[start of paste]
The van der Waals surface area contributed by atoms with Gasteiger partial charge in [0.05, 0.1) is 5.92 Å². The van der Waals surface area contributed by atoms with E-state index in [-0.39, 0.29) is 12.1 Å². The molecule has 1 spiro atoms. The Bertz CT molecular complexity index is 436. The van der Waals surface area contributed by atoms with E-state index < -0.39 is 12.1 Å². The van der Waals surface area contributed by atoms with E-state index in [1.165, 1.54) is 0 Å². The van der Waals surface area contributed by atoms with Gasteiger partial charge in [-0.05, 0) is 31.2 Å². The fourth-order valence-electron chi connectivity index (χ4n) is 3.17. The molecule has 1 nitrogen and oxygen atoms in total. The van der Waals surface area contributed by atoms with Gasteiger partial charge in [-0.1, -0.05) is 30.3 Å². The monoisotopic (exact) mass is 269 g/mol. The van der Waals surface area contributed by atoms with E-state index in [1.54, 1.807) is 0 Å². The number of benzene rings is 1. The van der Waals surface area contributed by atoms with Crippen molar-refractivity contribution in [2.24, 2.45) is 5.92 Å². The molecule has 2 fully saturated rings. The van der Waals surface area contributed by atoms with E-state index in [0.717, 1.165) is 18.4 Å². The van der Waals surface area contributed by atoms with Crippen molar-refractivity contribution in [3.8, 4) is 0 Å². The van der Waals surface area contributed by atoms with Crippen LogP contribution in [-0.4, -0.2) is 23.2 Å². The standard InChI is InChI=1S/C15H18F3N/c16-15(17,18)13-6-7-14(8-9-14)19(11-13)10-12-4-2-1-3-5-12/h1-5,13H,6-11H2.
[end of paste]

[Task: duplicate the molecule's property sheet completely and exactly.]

The van der Waals surface area contributed by atoms with Gasteiger partial charge in [0.05, 0.1) is 5.92 Å². The van der Waals surface area contributed by atoms with E-state index in [-0.39, 0.29) is 12.1 Å². The molecule has 1 spiro atoms. The Bertz CT molecular complexity index is 436. The van der Waals surface area contributed by atoms with E-state index < -0.39 is 12.1 Å². The van der Waals surface area contributed by atoms with E-state index in [1.165, 1.54) is 0 Å². The van der Waals surface area contributed by atoms with Gasteiger partial charge in [-0.05, 0) is 31.2 Å². The fourth-order valence-electron chi connectivity index (χ4n) is 3.17. The molecule has 1 nitrogen and oxygen atoms in total. The van der Waals surface area contributed by atoms with Gasteiger partial charge in [-0.1, -0.05) is 30.3 Å². The monoisotopic (exact) mass is 269 g/mol. The van der Waals surface area contributed by atoms with E-state index in [1.54, 1.807) is 0 Å². The number of benzene rings is 1. The van der Waals surface area contributed by atoms with Crippen molar-refractivity contribution in [2.24, 2.45) is 5.92 Å². The molecule has 2 fully saturated rings. The van der Waals surface area contributed by atoms with E-state index in [0.717, 1.165) is 18.4 Å². The van der Waals surface area contributed by atoms with Crippen molar-refractivity contribution in [3.8, 4) is 0 Å². The van der Waals surface area contributed by atoms with Crippen LogP contribution in [-0.4, -0.2) is 23.2 Å². The standard InChI is InChI=1S/C15H18F3N/c16-15(17,18)13-6-7-14(8-9-14)19(11-13)10-12-4-2-1-3-5-12/h1-5,13H,6-11H2.